You don’t need a huge plot to grow sweet corn. Here’s how to grow the best corn ever in a small space garden.
This is a garden view of a small block of corn.
Corn is my favorite vegetable and it would be unthinkable for me to have a garden without corn. I grew up in a family of avid gardeners and my father’s method for planting corn was to plow the garden, rake down the soil, then stretch out a long string between two wooden stakes. Once he had marked off the long, straight rows, he would make a small planting furrow and plant the corn seeds every 15 inches, two to a spot. He’d move over and plant a second, then a third row the same way. When he was finished, he would have three or four rows of corn, 24 to 30 inches apart and stretching about 100 feet long.
Most gardeners today don’t have the space to lay out long rows like gardeners once did. In my own garden I began experimenting with growing corn in small blocks many years ago. Since I’ve laid out my garden in small raised beds, it makes it simple to grow repeated plantings of corn throughout the summer season.
To be productive, corn needs some very specific elements. The crop must have full sunlight for the entire day. While it grows well in average garden soil with additions of compost or fertilizer in the springtime, corn is a fairly heavy nitrogen feeder. General all-purpose fertilizer or compost is sufficient. And whether the soil is rocky, sandy or loamy, corn is adaptable provided it has regular moisture.
The larger requirement for growing corn is adequate spacing. If you plant it too close together, the pollen from the tassels at the top of the plant won’t be able to fertilize the corn silks on the ears, which is what causes the corn kernels to develop. Conversely, if you plant the corn plants too far apart, the pollen from the top of the corn won’t be able to reach the silking corn. Sound confusing?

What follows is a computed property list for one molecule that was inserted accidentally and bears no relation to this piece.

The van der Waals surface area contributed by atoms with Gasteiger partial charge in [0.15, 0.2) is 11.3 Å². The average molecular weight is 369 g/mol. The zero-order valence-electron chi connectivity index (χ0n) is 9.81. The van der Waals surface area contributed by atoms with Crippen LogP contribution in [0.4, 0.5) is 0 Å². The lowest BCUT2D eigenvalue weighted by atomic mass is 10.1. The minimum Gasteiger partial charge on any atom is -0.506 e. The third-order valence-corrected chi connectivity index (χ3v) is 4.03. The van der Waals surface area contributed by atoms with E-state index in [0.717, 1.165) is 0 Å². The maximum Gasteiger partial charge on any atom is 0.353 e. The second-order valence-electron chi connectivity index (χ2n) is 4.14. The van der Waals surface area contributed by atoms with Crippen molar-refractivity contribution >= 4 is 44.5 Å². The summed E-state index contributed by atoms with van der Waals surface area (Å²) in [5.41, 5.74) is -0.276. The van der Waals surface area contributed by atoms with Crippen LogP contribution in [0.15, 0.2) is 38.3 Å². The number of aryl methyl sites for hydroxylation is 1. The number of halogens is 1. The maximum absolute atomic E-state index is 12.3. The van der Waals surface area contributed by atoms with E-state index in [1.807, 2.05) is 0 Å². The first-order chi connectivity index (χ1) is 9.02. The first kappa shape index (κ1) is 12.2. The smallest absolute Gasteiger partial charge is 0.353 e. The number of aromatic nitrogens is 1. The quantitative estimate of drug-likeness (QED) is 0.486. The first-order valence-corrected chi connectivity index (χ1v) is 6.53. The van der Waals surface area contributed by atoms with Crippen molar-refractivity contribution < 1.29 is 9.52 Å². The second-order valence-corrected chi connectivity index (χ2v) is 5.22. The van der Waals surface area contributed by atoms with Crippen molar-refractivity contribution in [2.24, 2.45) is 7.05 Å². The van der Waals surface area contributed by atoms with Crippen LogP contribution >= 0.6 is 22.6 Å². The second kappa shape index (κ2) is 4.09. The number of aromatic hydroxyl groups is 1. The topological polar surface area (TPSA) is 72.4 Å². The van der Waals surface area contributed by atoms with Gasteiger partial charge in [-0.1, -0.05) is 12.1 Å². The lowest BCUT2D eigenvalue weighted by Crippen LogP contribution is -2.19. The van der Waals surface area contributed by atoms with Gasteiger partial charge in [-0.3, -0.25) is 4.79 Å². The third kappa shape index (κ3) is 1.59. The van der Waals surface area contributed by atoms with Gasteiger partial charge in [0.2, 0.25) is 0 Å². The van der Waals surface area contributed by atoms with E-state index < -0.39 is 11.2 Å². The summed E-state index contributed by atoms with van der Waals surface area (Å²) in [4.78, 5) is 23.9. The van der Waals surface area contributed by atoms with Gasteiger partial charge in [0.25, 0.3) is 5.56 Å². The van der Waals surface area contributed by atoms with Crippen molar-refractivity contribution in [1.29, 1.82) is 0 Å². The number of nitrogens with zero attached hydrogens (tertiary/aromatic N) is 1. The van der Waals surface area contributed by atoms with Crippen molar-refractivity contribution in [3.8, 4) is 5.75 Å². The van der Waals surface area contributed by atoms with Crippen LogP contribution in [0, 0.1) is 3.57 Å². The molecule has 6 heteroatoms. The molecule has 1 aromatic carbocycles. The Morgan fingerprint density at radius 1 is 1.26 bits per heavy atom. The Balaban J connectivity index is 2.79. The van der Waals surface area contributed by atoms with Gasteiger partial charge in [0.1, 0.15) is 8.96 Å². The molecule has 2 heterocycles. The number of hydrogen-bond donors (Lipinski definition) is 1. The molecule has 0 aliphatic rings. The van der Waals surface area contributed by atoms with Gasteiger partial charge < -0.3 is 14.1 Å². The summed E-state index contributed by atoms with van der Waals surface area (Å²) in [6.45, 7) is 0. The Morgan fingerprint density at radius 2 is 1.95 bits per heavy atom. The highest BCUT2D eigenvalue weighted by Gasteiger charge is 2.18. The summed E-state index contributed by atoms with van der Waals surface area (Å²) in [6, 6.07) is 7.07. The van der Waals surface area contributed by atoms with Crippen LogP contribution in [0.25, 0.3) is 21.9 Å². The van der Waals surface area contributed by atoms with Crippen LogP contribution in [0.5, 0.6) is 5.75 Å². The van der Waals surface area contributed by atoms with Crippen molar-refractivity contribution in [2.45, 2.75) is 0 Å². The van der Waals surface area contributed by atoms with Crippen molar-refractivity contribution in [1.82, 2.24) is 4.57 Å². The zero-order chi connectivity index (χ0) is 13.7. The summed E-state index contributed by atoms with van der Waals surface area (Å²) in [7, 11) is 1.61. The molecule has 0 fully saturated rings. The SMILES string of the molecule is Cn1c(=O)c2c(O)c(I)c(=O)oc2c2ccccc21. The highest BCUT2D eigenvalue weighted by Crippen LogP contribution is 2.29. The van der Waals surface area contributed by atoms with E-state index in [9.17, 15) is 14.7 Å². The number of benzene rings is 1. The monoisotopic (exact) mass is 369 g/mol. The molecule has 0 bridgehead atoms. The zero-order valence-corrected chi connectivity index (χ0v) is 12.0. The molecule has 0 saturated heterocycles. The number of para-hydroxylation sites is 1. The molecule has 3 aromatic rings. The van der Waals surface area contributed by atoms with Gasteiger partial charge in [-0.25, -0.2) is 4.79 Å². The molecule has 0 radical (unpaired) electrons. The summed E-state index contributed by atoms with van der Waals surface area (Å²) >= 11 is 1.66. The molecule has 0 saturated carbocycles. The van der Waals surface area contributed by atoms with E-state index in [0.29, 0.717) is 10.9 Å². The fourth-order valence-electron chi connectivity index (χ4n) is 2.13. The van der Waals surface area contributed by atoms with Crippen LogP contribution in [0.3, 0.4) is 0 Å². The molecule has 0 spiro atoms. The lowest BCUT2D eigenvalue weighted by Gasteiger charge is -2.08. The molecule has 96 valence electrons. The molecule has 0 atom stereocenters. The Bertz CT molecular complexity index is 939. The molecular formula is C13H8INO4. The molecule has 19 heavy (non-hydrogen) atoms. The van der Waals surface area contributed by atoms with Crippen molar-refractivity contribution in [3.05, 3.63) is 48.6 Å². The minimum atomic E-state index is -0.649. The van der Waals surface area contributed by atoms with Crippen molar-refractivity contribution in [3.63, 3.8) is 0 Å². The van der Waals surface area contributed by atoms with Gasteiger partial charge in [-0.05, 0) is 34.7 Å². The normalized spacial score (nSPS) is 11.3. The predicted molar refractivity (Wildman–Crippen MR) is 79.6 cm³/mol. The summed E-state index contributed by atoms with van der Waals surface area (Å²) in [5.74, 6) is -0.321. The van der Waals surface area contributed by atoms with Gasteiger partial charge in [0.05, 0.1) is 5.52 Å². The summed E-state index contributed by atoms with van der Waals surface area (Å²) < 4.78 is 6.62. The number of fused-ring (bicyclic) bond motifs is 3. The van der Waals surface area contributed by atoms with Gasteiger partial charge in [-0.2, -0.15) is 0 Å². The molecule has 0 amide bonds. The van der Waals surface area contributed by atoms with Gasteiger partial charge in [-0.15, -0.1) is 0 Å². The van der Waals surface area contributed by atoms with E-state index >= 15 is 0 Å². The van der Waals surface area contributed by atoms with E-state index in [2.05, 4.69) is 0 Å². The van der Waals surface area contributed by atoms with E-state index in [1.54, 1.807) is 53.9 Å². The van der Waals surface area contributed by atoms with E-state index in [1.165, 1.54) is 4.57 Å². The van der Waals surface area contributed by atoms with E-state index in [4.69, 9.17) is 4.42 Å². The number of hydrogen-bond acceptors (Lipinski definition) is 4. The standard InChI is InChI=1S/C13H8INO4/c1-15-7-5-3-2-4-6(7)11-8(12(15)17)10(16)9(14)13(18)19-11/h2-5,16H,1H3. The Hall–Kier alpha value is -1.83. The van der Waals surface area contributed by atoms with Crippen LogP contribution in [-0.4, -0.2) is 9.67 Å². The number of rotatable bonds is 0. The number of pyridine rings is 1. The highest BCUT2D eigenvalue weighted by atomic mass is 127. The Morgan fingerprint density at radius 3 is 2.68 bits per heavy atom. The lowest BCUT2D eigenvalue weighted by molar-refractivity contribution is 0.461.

Here is what I have found to be ideal for blocks of sweet corn in the home garden. I plant my first planting about two weeks before the last expected frost date. For my area that means planting during the second or third week of April.
I have three planting beds where I grow corn. Two of the beds are 8 feet wide and 14 feet long; a third bed is smaller. I plant three rows of corn, equally spaced, lengthwise in the bed. Twenty to 28 inches between rows is closer than commercial field corn is grown, but for sweet corn, the spacing works well. I plant two seeds every 15 to 18 inches along the length of the row. Once the corn has sprouted and is about 6 or 8 inches tall, I remove any double plants so that I have one corn plant in each space. At that time, I also heavily mulch between the rows using straw. The straw keeps down weeds and holds moisture for the summer months as the corn roots expand and grow.
This block of corn is growing well in June.
A bowl of sweet corn just picked.
In about three or four weeks, I plant a second planting of corn in another block. My first planting will be ready about the Fourth of July and will last about 10 days. The second planting will mature about three weeks after the first. Generally I plant one additional planting near the end of June so I will have a late summer, third corn crop, as well.
Another method that works well is a variation on the Native American method of planting corn in hills. I have one bed that is 4 feet wide and 30 feet long, too narrow to be successful growing rows of corn. Instead, I rake up hills or mounds, about 15 inches tall and 24 to 30 inches across, spacing the mounds about 5 feet apart. Then I plant two seeds in three sections of the mound in a triangle pattern so that the plants will grow on the outside of the mound.
Once the corn has sprouted and reaches 6 or 8 inches tall, I mulch the mounds with straw, and then plant pole beans in the center. The corn stalks are close enough together for the pollen to reach the emerging ears of corn silks, yet there is enough space between each mound for sunlight to reach all of the corn stalks. As the beans sprout and begin to grow, they attach themselves to the corn stalks, which give the beans support. Growing sweet corn is possible even in small spaces (although I don’t recommend growing corn in pots on the patio, there just isn’t enough space for pollination and maturing). Most sweet corn matures in 60 to 70 days (check the seed packet for days to maturity; it is measured from the time the corn emerges from the ground to harvest time). You can plant a few hills or short rows in a small garden space and have fresh, tasty corn for the dinner table throughout the summer by staggering the planting times of your planting areas.
From Missouri Gardener Volume III Issue III. Photos by Jim Long.